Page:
Almost every small business owner is faced with the challenge of building a website to help develop and market their brand at some point. To those of us who’ve successfully built a few, or dozens of sites, it seems almost silly that anyone would anguish over such a task – it’s really not that difficult right?
However, for those of you who haven’t, but desperately want to: you probably have a hundred different questions running through your head:
- “Do I really have the time to mess around with this darned website thinga-myjiggy right now?”
- “What if I do all this work – research, planning, executing, outsourcing, maintenance – and it doesn’t make me any money?”
- “Should I just pay someone to take care of all this stuff?”
- “What’s this hosting thing I keep reading about, and what the heck’s the difference between managed and unmanaged – Windows or Linux?”
- Maybe I need to enroll in some online courses – or learn more about HTML, PERL, and C++?
Lastly, maybe you’ve uttered this phrase to yourself a time or two since you decided you need to get more active about building a business site (expletives have been censored for our younger readers):
“Holy crackers! The more time I spend reading about this bleeping-bleep-bleepity-bleep, the more complicated it seems. This crap-sandwich is gonna take weeks and months and I just plain give up!”
You wanna know that the truth is though?
It’s really easy to build a professional and even elaborate site with a few simple clicks of your mouse – and you can pay as little as a few bucks a month to achieve all this. The only cost involved is hosting, and nearly every host on the planet offers free site builders, including the highly-coveted CMS (content management system) WordPress. Another tool that’s offered is Drupal, which you may also have heard of, but it’s much more complicated to work with, and the online support communities are far and few between.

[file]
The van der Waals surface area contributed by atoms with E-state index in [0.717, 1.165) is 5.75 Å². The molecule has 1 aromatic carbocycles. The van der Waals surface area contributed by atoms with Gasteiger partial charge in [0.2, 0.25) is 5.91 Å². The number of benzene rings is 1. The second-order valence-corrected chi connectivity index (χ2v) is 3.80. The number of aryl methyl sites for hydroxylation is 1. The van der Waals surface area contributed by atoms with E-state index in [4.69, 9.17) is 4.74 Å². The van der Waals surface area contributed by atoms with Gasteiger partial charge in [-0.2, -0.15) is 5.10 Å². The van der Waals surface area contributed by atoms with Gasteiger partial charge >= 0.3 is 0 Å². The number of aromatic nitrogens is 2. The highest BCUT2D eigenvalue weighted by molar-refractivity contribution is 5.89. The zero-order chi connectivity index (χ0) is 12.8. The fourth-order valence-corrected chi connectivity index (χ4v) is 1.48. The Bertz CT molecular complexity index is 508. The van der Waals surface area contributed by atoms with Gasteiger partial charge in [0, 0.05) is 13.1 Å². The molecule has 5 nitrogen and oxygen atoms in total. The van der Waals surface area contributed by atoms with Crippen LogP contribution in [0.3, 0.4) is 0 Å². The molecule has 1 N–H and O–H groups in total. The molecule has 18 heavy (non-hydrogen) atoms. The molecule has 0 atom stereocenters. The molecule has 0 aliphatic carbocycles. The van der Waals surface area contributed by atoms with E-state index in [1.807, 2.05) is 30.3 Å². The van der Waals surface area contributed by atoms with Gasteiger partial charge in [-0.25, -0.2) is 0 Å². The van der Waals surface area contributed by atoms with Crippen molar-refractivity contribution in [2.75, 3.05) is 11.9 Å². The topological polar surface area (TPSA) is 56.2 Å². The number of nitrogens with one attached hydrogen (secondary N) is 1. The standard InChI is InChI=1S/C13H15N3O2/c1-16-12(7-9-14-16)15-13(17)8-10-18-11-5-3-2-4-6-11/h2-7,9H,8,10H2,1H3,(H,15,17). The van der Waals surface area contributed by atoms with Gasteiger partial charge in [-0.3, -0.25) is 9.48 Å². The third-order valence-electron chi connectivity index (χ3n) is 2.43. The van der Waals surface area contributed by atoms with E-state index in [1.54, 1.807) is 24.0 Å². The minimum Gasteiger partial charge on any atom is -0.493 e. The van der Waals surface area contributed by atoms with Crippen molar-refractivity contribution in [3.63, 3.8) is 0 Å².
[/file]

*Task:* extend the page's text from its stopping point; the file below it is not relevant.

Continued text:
Read more about WordPress here: http://wordpress.org/about/
The rest of this post, as promised is going to be a brief how-to tutorial about all the steps you’ll need to take to make your business website a reality.
Step 1: Hosting
It’s a good idea to choose a host first: Why Choosing the Best Web Hosting is Crucial for Your Business
- There are so many hosts to choose from, but if you’re going to go with cheaper shared hosting to start with, make sure you choose a host that will allow you to scale up according to your future bandwidth needs. Hostgator and DreamHost are both great hosts that allow scaling and payment options that anyone can afford.
- You do get what you pay for, but it’s also silly to buy a pricey VPS (virtual private server), or expensive dedicated hosting package when you don’t have any visitors yet – stick with shared, with the option to upgrade in the future, until you need more bandwidth and speed.
- Don’t use free hosting! It’s just not worth the risks of losing your domain name or content (among other things). With free, you have no guarantees in place that the host is legitimate – many scammers offer this type of hosting to steal your content and use your domain name for unscrupulous (and illegal) activities.
- Also, choose a host that offers “cPanel” – this is a GUI that allows you to do installation and maintenance on your site easily, without having to learn complicated command-line language.